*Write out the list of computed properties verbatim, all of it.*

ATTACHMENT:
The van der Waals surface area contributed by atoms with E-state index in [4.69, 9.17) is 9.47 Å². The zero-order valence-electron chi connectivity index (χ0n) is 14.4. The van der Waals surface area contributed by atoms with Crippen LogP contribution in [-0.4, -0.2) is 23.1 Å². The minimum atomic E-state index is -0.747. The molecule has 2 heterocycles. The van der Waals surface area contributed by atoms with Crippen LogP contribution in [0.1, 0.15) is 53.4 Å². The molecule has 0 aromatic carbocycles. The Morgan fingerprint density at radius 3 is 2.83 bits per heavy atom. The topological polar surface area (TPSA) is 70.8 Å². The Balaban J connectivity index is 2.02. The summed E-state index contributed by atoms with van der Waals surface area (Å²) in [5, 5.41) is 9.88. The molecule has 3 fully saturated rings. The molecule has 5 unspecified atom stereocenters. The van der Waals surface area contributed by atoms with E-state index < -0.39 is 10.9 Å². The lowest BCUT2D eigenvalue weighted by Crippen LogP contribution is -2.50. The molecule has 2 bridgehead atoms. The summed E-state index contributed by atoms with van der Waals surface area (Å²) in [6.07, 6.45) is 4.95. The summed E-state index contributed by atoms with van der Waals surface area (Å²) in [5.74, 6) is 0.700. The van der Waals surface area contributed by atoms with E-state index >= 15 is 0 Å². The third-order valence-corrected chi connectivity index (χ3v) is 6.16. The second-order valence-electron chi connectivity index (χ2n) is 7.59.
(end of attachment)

The van der Waals surface area contributed by atoms with E-state index in [4.69, 9.17) is 9.47 Å². The zero-order valence-electron chi connectivity index (χ0n) is 14.4. The van der Waals surface area contributed by atoms with Crippen LogP contribution in [-0.4, -0.2) is 23.1 Å². The minimum atomic E-state index is -0.747. The molecule has 2 heterocycles. The van der Waals surface area contributed by atoms with Crippen LogP contribution in [0.1, 0.15) is 53.4 Å². The molecule has 0 aromatic carbocycles. The Morgan fingerprint density at radius 3 is 2.83 bits per heavy atom. The topological polar surface area (TPSA) is 70.8 Å². The Balaban J connectivity index is 2.02. The summed E-state index contributed by atoms with van der Waals surface area (Å²) in [5, 5.41) is 9.88. The molecule has 3 fully saturated rings. The molecule has 5 unspecified atom stereocenters. The van der Waals surface area contributed by atoms with E-state index < -0.39 is 10.9 Å². The lowest BCUT2D eigenvalue weighted by Crippen LogP contribution is -2.50. The molecule has 2 bridgehead atoms. The summed E-state index contributed by atoms with van der Waals surface area (Å²) in [6.07, 6.45) is 4.95. The summed E-state index contributed by atoms with van der Waals surface area (Å²) in [5.74, 6) is 0.700. The van der Waals surface area contributed by atoms with E-state index >= 15 is 0 Å². The third-order valence-corrected chi connectivity index (χ3v) is 6.16. The second-order valence-electron chi connectivity index (χ2n) is 7.59.